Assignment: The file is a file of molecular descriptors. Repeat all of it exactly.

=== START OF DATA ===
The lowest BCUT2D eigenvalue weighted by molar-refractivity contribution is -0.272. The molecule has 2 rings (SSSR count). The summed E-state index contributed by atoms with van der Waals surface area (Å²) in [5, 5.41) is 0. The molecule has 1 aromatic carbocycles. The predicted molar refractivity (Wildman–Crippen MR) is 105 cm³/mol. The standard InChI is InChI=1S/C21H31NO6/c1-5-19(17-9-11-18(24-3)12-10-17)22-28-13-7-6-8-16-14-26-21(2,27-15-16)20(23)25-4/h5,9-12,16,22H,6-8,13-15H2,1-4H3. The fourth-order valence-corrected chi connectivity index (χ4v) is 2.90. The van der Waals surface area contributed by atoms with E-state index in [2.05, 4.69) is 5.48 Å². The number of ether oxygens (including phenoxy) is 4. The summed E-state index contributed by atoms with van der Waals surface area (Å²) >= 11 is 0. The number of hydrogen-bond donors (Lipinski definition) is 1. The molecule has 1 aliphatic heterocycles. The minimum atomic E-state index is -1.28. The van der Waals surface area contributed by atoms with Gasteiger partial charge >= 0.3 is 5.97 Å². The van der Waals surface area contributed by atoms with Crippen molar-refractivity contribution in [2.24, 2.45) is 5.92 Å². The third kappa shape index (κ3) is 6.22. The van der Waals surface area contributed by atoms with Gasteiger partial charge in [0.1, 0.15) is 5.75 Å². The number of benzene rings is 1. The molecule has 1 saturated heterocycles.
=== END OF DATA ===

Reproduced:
The lowest BCUT2D eigenvalue weighted by molar-refractivity contribution is -0.272. The molecule has 2 rings (SSSR count). The summed E-state index contributed by atoms with van der Waals surface area (Å²) in [5, 5.41) is 0. The molecule has 1 aromatic carbocycles. The predicted molar refractivity (Wildman–Crippen MR) is 105 cm³/mol. The standard InChI is InChI=1S/C21H31NO6/c1-5-19(17-9-11-18(24-3)12-10-17)22-28-13-7-6-8-16-14-26-21(2,27-15-16)20(23)25-4/h5,9-12,16,22H,6-8,13-15H2,1-4H3. The fourth-order valence-corrected chi connectivity index (χ4v) is 2.90. The van der Waals surface area contributed by atoms with E-state index in [2.05, 4.69) is 5.48 Å². The number of ether oxygens (including phenoxy) is 4. The summed E-state index contributed by atoms with van der Waals surface area (Å²) >= 11 is 0. The number of hydrogen-bond donors (Lipinski definition) is 1. The molecule has 1 aliphatic heterocycles. The minimum atomic E-state index is -1.28. The van der Waals surface area contributed by atoms with Gasteiger partial charge >= 0.3 is 5.97 Å². The van der Waals surface area contributed by atoms with Crippen molar-refractivity contribution in [2.24, 2.45) is 5.92 Å². The third kappa shape index (κ3) is 6.22. The van der Waals surface area contributed by atoms with Gasteiger partial charge in [0.1, 0.15) is 5.75 Å². The number of benzene rings is 1. The molecule has 1 saturated heterocycles.